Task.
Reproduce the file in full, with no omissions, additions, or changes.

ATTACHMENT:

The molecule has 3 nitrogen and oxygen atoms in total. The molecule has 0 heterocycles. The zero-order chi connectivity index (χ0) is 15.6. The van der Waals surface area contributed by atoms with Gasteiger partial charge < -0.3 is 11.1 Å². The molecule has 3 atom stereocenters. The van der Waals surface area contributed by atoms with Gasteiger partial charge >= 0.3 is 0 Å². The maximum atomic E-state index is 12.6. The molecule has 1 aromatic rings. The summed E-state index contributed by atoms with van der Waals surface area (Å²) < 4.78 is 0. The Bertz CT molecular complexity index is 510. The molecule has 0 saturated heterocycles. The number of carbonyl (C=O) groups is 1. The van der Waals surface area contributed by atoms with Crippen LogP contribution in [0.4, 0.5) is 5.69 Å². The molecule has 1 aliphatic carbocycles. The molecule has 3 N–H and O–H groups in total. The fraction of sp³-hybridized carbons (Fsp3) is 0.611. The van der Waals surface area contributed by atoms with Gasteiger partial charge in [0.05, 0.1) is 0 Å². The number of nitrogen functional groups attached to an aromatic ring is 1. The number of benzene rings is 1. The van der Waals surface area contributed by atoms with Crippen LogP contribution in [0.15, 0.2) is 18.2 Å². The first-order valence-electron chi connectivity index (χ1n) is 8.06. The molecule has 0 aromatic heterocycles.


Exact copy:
The molecule has 3 nitrogen and oxygen atoms in total. The molecule has 0 heterocycles. The zero-order chi connectivity index (χ0) is 15.6. The van der Waals surface area contributed by atoms with Gasteiger partial charge < -0.3 is 11.1 Å². The molecule has 3 atom stereocenters. The van der Waals surface area contributed by atoms with Gasteiger partial charge >= 0.3 is 0 Å². The maximum atomic E-state index is 12.6. The molecule has 1 aromatic rings. The summed E-state index contributed by atoms with van der Waals surface area (Å²) < 4.78 is 0. The Bertz CT molecular complexity index is 510. The molecule has 0 saturated heterocycles. The number of carbonyl (C=O) groups is 1. The van der Waals surface area contributed by atoms with Crippen LogP contribution in [0.4, 0.5) is 5.69 Å². The molecule has 1 aliphatic carbocycles. The molecule has 3 N–H and O–H groups in total. The fraction of sp³-hybridized carbons (Fsp3) is 0.611. The van der Waals surface area contributed by atoms with Gasteiger partial charge in [0.05, 0.1) is 0 Å². The number of nitrogen functional groups attached to an aromatic ring is 1. The number of benzene rings is 1. The van der Waals surface area contributed by atoms with Crippen LogP contribution in [0.15, 0.2) is 18.2 Å². The first-order valence-electron chi connectivity index (χ1n) is 8.06. The molecule has 0 aromatic heterocycles.